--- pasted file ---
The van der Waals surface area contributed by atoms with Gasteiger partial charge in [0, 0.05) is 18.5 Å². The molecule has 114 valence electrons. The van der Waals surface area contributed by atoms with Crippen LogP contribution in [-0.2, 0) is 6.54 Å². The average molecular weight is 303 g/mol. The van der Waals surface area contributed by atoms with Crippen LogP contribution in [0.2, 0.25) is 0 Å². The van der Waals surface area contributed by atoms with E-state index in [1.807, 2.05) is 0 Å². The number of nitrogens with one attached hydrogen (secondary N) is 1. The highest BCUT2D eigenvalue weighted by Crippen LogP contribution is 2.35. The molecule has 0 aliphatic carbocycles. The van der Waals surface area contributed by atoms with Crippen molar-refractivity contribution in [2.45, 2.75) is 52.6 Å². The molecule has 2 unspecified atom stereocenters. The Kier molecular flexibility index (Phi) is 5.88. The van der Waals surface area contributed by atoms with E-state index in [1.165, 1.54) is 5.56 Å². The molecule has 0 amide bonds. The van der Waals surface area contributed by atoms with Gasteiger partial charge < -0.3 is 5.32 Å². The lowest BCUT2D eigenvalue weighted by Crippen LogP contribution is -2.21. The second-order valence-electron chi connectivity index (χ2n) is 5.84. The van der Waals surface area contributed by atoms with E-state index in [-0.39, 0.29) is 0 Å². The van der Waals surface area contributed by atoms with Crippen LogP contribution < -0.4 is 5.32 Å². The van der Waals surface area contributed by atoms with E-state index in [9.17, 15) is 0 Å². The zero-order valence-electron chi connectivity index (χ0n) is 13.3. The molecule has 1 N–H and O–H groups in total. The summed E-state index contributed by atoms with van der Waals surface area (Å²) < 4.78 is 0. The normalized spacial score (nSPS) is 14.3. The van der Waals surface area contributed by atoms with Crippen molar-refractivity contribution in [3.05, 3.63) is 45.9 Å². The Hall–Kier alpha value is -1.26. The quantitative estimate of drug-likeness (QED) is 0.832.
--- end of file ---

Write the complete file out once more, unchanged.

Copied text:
The van der Waals surface area contributed by atoms with Gasteiger partial charge in [0, 0.05) is 18.5 Å². The molecule has 114 valence electrons. The van der Waals surface area contributed by atoms with Crippen LogP contribution in [-0.2, 0) is 6.54 Å². The average molecular weight is 303 g/mol. The van der Waals surface area contributed by atoms with Crippen LogP contribution in [0.2, 0.25) is 0 Å². The van der Waals surface area contributed by atoms with E-state index in [1.807, 2.05) is 0 Å². The number of nitrogens with one attached hydrogen (secondary N) is 1. The highest BCUT2D eigenvalue weighted by Crippen LogP contribution is 2.35. The molecule has 0 aliphatic carbocycles. The van der Waals surface area contributed by atoms with Crippen molar-refractivity contribution in [2.45, 2.75) is 52.6 Å². The molecule has 2 unspecified atom stereocenters. The Kier molecular flexibility index (Phi) is 5.88. The van der Waals surface area contributed by atoms with E-state index in [1.165, 1.54) is 5.56 Å². The molecule has 0 amide bonds. The van der Waals surface area contributed by atoms with Gasteiger partial charge < -0.3 is 5.32 Å². The lowest BCUT2D eigenvalue weighted by Crippen LogP contribution is -2.21. The second-order valence-electron chi connectivity index (χ2n) is 5.84. The van der Waals surface area contributed by atoms with E-state index in [-0.39, 0.29) is 0 Å². The van der Waals surface area contributed by atoms with Crippen LogP contribution < -0.4 is 5.32 Å². The van der Waals surface area contributed by atoms with E-state index in [9.17, 15) is 0 Å². The zero-order valence-electron chi connectivity index (χ0n) is 13.3. The molecule has 1 N–H and O–H groups in total. The summed E-state index contributed by atoms with van der Waals surface area (Å²) < 4.78 is 0. The normalized spacial score (nSPS) is 14.3. The van der Waals surface area contributed by atoms with Crippen molar-refractivity contribution in [3.05, 3.63) is 45.9 Å². The Hall–Kier alpha value is -1.26. The quantitative estimate of drug-likeness (QED) is 0.832.